BSN to DNP with no nursing experience - page 2
by evpsych 21,610 Views | 24 Comments
What are the advantages/disadvantages of going directly from a BSN to DNP program without obtaining significant nursing experience in between?... Read More
- 0May 15, '07 by evpsychGreat points. Thank you everyone for contributing.
I am not exactly planning on going from BSN to DNP. It is just something I was wondering about. I think the way most programs are set up, students are already working as nurses (PT to FT) and taking courses toward their DNP. That way, they are accumulating clinical experience while remaining academically grounded. I think the online format of most DNP programs makes this a heck of a lot easier!
Last I heard, the goal is to have DNP become the standard for advanced practice nursing. The MSN will be replaced by the terminal DNP degree. Is that true?
- 0May 15, '07 by evpsychQuote from multicollinarityNot all of them: http://www.umass.edu/nursing/program.../DNP_Flyer.pdfEvery DNP program that I've looked at requires several hundred hours of master's level clinical hours.
- 0May 15, '07 by MulticollinearityQuote from evpsychNot all of them: http://www.umass.edu/nursing/program.../DNP_Flyer.pdf
The brochure and FAQ link state that the public health nursing leadership is primarily online, however the NP-associated DNPs have "practica" and other courses on the university campus. This sounds like in-person clinical time to me. I can't imagine an NP degree not having clinical hours.
- 3May 15, '07 by scucerMy thought is "how do you even know you like nursing enough to get your doctorate in it without ever really experiencing what it's like to be a nurse?"
I have my BSN, and this summer will complete my first year in a Peds ICU. I would like to one day get my masters, but right now i enjoy where I am, and I also wouldn't know what to get my masters in yet!
I had several friends who went right from getting their bachelor's in education to masters programs without ever actually teaching a class. Sadly, a few realized after the fact that teaching wasn't for them. I'd hate to waste 3-4 years of my life on something i thought i wanted, only to find out it wasn't what i thought.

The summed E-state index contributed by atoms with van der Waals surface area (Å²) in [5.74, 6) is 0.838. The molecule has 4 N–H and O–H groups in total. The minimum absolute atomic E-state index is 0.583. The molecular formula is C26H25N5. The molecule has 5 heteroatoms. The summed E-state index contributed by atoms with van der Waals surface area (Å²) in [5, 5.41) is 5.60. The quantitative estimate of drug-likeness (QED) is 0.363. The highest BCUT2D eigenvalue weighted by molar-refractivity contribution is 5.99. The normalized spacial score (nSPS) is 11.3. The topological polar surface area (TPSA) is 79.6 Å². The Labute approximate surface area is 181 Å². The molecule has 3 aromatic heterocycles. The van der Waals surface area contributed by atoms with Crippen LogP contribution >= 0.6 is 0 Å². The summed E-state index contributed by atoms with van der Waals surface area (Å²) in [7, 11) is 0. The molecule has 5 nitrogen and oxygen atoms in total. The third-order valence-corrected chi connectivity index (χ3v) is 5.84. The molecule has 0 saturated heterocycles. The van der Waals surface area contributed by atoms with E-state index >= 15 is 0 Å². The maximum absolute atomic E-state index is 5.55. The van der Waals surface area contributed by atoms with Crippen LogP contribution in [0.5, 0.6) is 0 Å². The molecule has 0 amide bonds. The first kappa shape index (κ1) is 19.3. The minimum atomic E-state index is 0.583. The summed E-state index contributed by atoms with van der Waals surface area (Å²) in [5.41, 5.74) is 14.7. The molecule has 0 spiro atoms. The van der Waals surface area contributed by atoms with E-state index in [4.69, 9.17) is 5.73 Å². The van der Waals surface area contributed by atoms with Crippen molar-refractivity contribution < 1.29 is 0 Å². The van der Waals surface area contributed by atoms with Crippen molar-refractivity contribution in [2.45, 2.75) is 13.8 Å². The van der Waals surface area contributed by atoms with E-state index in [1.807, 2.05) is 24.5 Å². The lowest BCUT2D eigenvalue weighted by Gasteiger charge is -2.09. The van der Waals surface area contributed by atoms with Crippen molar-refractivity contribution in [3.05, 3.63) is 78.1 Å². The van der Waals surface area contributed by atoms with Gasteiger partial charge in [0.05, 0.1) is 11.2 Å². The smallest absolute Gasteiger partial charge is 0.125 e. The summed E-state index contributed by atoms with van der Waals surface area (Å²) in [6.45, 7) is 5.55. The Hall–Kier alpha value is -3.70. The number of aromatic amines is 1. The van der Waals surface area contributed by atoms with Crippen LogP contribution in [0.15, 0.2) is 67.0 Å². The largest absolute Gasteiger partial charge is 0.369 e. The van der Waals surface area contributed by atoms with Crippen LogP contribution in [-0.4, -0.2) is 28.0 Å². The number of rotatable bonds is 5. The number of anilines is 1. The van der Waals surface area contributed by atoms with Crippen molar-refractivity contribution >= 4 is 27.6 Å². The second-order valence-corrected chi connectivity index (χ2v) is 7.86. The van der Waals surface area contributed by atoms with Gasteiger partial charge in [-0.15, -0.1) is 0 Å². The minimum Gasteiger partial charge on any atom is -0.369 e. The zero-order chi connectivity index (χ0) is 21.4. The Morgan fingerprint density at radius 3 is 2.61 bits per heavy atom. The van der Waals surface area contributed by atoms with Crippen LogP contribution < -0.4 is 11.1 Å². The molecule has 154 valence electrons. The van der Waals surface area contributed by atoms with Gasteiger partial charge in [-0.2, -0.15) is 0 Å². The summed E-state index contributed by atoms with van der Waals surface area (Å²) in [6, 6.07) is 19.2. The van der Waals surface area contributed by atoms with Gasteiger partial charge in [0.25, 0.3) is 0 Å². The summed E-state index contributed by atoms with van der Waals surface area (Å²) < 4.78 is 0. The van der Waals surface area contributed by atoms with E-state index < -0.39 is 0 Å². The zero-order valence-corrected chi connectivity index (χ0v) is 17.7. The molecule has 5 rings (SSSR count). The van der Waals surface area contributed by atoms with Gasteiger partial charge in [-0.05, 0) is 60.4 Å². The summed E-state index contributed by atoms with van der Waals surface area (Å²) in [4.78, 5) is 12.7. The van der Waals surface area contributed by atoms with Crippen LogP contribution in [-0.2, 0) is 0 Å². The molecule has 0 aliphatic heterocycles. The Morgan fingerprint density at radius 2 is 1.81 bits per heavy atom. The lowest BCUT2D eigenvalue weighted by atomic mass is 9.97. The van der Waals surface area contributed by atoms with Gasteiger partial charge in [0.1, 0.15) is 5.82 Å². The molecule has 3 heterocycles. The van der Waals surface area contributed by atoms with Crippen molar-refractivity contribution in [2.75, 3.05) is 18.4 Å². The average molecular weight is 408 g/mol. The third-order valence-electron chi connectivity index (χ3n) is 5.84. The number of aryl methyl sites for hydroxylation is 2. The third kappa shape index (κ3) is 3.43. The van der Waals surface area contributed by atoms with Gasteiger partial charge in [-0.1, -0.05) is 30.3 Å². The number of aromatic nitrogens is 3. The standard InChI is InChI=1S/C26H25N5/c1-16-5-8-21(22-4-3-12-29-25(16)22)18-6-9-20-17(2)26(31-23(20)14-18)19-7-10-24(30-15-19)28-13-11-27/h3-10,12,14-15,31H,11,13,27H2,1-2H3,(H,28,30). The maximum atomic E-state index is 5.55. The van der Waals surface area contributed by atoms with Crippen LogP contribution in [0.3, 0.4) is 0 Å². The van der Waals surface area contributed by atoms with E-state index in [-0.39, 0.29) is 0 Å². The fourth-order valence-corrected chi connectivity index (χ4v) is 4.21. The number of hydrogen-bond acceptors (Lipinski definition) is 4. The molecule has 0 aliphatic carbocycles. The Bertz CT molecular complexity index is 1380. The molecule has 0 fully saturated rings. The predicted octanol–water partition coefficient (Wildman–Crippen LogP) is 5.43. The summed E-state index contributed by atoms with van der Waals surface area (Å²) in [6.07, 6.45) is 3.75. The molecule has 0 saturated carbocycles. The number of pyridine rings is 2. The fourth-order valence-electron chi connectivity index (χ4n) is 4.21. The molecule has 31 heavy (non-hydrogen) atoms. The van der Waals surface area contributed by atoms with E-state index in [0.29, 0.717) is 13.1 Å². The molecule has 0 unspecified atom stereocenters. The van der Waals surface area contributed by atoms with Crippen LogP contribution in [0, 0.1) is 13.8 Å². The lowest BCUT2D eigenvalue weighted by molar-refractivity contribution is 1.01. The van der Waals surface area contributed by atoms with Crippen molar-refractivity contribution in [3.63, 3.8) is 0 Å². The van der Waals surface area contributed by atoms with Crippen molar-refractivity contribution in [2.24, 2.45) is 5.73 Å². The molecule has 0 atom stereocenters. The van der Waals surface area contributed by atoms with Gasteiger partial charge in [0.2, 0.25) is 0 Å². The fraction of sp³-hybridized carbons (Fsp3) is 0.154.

- 2May 15, '07 by imenid37Quote from JolieThe DNP is supposed to replace the MSN degree that many APN's like CNM's, NP's, etc. now earn by 2015. It is practice oriented. I am sorry. At the risk of sounding old and grumpy, I have an opinion which may be unpopular w/ some. The value of bedside experience cannot be overemphasized. To be an NP after never being a RN, puts you at a disadvantage, IMHO. I thought for a long time, this was the edge NP's had over PA's. Now we are more equal. The trouble is, equal may mean we are now less. I just don' think this is what is good for our profession or our patients.http://www.rushu.rush.edu/nursing/degreeopt.html
From the Rush University website:
The Doctor of Nursing Practice (DNP) graduate is a doctorally prepared nurse with expertise in outcomes management and is prepared to function as a leader in complex environments. The DNP program is 40 credit hours and can be completed on-line in two years on a part-time basis.
I guess the focus may differ from one university to another. I interpreted this to be a clinical degree.
- 0May 15, '07 by JWRNI think experience is a great asset. I am glad I had almost 6 years of exp when I went back for MSN program. The program I graduated from, required 2 years of exp to enter. The experience I had really did help. And then going back to work on PhD, I am glad that I had the MSN under my belt, it was an also very helpful while I was working on PhD. I am now looking into DNP program, problem is it is expensive as right now there is only one program in North TX. Only 2 I think in TX, haven't looked in a while.
I would definitely get some experience as nurse and see if it is something you enjoy.